As for those who simply wish to start a new life in a different land, Shier says although the taxes could be significant, it’s a one-time hit. And if an individual weighing the pros and cons of moving abroad knows a sizeable windfall is looming, he or she may prefer to get settled outside the United States before the fortune materializes.
Options for Landing
While taxes may be a factor in any large decision such as this, many other elements must be considered.
“Be realistic, as it’s difficult to find the quality of lifestyle you’ll find in the United States, with medical facilities and support systems, but with no taxes,” says Ken Vacovec, a Newton, Mass.-based lawyer who specializes in international taxation.
Ultimately, every locale will have its own tax idiosyncrasies, which should be discussed and analyzed with local tax experts. For example, western European countries such as the United Kingdom, France and Germany have high income tax rates and differing tax rules around estates, inheritances and capital gains. Meanwhile, some Caribbean nations known as tax havens for offshore income assess considerable taxes on their residents.
On the other side of the world, Singapore assesses modest income taxes, does not charge capital gains taxes and abolished estate taxes in 2008. China, on the other hand, employs a progressive income tax and taxes capital gains, yet does not tax inheritances.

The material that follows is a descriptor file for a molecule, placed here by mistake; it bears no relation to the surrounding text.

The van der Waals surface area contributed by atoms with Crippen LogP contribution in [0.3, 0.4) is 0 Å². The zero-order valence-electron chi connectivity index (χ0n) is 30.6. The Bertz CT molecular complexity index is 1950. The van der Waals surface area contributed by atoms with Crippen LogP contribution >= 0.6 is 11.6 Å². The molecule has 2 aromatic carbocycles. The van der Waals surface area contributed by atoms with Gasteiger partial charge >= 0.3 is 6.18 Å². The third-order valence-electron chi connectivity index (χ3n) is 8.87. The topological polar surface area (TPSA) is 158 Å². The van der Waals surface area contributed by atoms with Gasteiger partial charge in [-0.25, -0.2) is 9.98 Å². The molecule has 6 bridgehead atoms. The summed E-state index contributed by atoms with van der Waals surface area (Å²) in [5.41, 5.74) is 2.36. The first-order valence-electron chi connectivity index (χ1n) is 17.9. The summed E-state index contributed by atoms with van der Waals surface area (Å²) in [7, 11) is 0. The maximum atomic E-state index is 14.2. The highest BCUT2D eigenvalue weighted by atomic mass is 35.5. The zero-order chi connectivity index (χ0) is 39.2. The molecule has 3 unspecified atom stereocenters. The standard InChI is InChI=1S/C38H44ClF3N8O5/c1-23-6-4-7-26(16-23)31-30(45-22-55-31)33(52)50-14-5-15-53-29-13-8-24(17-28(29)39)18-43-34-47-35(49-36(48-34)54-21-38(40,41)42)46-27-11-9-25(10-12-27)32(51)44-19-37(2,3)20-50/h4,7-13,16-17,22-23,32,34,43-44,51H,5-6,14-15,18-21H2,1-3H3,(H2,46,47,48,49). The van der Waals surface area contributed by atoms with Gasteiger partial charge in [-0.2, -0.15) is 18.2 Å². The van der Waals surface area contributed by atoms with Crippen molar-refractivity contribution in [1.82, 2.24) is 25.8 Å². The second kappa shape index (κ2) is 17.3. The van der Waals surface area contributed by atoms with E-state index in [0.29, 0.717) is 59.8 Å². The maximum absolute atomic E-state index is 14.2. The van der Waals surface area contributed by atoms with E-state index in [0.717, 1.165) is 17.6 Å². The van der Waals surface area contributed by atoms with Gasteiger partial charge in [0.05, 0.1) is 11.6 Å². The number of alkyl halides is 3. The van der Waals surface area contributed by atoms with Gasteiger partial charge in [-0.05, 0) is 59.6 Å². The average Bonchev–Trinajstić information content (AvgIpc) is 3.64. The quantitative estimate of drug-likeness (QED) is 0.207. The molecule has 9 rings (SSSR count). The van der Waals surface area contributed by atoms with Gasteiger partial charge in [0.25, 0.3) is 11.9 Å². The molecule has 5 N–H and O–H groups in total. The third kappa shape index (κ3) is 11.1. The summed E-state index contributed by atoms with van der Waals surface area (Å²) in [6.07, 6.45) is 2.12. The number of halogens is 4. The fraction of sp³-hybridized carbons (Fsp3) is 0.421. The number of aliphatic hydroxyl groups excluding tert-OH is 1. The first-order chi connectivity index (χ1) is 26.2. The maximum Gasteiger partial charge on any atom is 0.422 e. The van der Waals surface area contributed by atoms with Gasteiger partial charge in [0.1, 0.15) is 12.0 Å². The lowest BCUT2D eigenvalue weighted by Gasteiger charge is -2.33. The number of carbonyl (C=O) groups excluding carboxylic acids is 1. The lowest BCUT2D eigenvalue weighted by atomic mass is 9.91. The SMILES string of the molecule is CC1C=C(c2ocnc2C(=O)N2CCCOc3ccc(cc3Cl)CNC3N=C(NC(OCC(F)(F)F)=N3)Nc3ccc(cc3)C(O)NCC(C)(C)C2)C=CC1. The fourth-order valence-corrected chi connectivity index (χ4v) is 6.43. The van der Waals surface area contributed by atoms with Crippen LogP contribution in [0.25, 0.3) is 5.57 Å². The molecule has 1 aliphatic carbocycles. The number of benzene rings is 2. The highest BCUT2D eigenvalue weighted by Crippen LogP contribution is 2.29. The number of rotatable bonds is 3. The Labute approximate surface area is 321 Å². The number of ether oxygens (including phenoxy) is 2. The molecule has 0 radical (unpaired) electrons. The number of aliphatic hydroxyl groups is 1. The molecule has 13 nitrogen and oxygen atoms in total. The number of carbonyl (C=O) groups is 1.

More broadly, Shier suggests delving into a country’s legal infrastructure. Countries such as the United Kingdom, Singapore and Hong Kong adhere to a common law system, which is compatible with U.S.-style trusts. Countries such as Germany, France and China, however, are based on civil laws systems, which do not necessarily recognize U.S.-established trusts.
Shier says due diligence on tax treaties between the United States and another country can help avoid an unpleasant surprise stemming from double-taxation down the road. For example, while the tax treaty between the United States and United Kingdom mostly aligns the income and estate tax regimes, the treaty between the United States and France does not clearly address the European country’s wealth tax, which has no U.S. equivalent.
The bottom line: Anyone considering renouncing their U.S. citizenship or long-term residence should only do so with proper and comprehensive research and planning.